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What does a voltmeter read?

  1. Oct 30, 2009 #1
    When working out circuits problems, can we consider a voltmeter to read the difference in the scalar potential between two points
    [tex]Voltmeter = V(b) - V(a),[/tex]
    or does it tell us a "path potential" / work to move a test charge along a path
    [tex]Voltmeter = -\int_a^b \mathbf{E} \cdot d\mathbf{l}[/tex]
    Last edited: Oct 30, 2009
  2. jcsd
  3. Oct 30, 2009 #2


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    What's the difference?
  4. Oct 30, 2009 #3
    In general, the potentials are defined as such:
    [tex] \mathbf{E} = - \nabla V - \frac{\partial}{\partial t} \mathbf{A}[/tex]
    [tex] \mathbf{B} = \nabla \times \mathbf{A} [/tex]
    That doesn't define them uniquely, but at least up to a gauge transformation.

    In cases where an eletric field is being generated by a changing magnetic field (such as in an inductor), then those two suggestions in the openning post will differ. Therefore this is relevant for asking what a voltmeter would read across an inductor.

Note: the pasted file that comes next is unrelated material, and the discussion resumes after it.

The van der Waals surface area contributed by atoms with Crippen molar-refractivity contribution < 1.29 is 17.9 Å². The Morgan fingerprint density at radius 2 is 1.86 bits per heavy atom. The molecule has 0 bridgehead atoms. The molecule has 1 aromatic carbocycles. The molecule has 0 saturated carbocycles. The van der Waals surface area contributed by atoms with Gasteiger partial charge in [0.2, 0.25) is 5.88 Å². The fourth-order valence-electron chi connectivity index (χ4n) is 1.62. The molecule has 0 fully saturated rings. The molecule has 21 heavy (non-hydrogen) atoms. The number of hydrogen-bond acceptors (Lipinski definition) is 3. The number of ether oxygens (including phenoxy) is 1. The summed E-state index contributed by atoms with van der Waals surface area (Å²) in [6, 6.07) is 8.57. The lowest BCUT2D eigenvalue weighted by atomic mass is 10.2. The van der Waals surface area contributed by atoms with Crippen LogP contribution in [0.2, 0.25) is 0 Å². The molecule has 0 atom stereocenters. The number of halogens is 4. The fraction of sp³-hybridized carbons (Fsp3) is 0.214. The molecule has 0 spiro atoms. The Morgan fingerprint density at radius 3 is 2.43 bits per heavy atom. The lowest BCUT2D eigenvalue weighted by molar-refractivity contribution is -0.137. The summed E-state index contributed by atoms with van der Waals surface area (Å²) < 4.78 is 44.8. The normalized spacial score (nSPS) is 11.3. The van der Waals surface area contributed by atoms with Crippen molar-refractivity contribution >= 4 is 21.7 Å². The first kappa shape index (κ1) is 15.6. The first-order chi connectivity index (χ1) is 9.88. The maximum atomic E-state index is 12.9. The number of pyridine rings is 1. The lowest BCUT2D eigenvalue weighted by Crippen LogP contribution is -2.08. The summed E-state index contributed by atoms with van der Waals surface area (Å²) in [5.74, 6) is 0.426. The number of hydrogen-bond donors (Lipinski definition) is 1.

5. Oct 30, 2009 #4
    I just realized that the answer cannot be V(b)-V(a), because then the measurements would not be gauge invariant. So the answer must be the E.dl one.

    Is that correct?
  6. Oct 30, 2009 #5
    That simple post has got me so confused now.

    Consider this:
    Let's say that this loop has inductance L, no resistance, and that initially there is no current in the loop. Then at time t=0, a current source is used to increase the current at a steady rate (I = a t).

    Current goes up the green wire, around the blue loop, and then up the red wire. Additionally, consider a voltmeter connected with the ground on the red point, and the "positive" terminal on the green point.

    What does the volt meter read?

    Well, when the current starts increasing, a magnetic field will be generated in the positive direction. It appears that this increase in flux will cause an eletric field around the loop against the current, which would mean the integral of - E.dl from the red to the green point is negative.

    This seems to argue the voltmeter would read Voltage = - L dI/dt.

    This is clearly wrong, as we should get:
    Voltage = L dI/dt

    What the heck is going on here?
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